Understanding That Online Writing is Business Writing Will Make You a Fortune

Written by Christopher Kyalo

Never before inrepparttar history ofrepparttar 149127 business of writing have opportunities opened up and presented themselves in such a large quantity and scale for writers to easily win so much regular business and revenue.

If you know anything about writers of old you will know that they mostly starved, some to death. Yes, they often had to pay such a high price for their love of writing.

Today everything has changed so dramatically and so suddenly. Thanks mainly torepparttar 149128 internet andrepparttar 149129 huge hungry market it continues to build at high every day,repparttar 149130 business of writing has been changed forever.

Sadly however, many writers are yet to fully wake up torepparttar 149131 new realties ofrepparttar 149132 internet andrepparttar 149133 fresh and different business and revenue opportunities that are suddenly within such easy reach of any writer. Many offline writers are still stuck saying that they will never write $3 or $5 articles (see my article on this controversial subject at

Yetrepparttar 149134 same writers had no problem starting off their careers writing 10-cents-per-word articles inrepparttar 149135 old days. Some even wrote for publications that pay in copies and others that don’t even pay (just to get clippings of their published work. And yet those clippings were not anywhere near as effective as “online writing clippings” – that is your articles posted free at article sites, can be today).

But for you to succeed as an online writer you must first understand that all online writing is business writing. Inrepparttar 149136 bricks and mortar world business writing is writing about boring stocks and sometimes boring companies and trying to explain why they are so successful or why they have failed. Incidentally I personally find such writing fascinating.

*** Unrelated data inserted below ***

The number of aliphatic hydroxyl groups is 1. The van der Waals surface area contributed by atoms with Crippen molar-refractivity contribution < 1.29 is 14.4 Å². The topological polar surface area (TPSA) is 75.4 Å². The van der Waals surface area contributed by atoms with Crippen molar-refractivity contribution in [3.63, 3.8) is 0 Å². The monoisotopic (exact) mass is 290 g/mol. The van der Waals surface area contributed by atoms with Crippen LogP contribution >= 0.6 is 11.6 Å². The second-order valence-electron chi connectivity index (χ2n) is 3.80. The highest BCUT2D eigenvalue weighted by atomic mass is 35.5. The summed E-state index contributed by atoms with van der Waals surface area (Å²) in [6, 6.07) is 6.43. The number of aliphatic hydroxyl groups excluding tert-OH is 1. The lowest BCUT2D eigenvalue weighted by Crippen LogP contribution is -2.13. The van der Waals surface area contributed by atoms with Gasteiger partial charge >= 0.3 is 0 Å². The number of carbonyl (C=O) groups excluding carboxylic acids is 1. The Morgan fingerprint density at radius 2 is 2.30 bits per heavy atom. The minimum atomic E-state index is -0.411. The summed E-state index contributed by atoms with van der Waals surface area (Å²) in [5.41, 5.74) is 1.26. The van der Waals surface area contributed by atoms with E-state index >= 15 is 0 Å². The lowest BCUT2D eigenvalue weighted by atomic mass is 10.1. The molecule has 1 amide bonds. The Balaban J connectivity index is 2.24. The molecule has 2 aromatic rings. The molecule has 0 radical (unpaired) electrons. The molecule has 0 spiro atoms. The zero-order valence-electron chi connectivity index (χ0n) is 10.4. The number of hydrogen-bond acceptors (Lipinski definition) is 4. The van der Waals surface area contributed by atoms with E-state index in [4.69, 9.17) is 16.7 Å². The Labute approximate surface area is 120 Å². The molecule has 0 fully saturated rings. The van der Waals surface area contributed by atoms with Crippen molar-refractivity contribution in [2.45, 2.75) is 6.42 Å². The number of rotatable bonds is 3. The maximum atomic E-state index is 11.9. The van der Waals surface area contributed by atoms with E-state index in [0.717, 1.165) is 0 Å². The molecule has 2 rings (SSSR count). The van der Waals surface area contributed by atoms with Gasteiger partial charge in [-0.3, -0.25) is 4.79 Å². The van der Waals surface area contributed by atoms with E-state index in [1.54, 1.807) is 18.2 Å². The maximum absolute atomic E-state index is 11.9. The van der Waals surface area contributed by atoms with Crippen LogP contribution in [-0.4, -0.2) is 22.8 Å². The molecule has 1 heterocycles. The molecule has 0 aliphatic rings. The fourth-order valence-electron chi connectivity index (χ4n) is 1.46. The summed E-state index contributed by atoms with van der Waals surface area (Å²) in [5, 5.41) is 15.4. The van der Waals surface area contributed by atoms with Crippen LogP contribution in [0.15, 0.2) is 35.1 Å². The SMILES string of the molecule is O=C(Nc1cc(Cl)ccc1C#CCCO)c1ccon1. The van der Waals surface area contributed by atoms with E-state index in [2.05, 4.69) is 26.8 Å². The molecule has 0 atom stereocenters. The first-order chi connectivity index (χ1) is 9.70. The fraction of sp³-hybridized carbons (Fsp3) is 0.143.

In online writing,repparttar 149137 business writing is different. You can write on any subject, giving a lot of useful details and advice but inrepparttar 149138 end, you must find a way of getting readers to do what you want them to do. Your objective could be to get them to visit your website or blog for more information and this win higher traffic, which gives you many possibilities. Or your objective could be to get them to head straight to your affiliate website.

In other words your writing is always business writing becauserepparttar 149139 end objective is to sell something, even if it is just ideas. And yetrepparttar 149140 moment your writing looks like it is selling, it will be shunned and people will not want to come anywhere near your writing. A good example is this article that you are reading so eagerly. It is actually selling something. Get my point? The kind of writing articles do online is very different.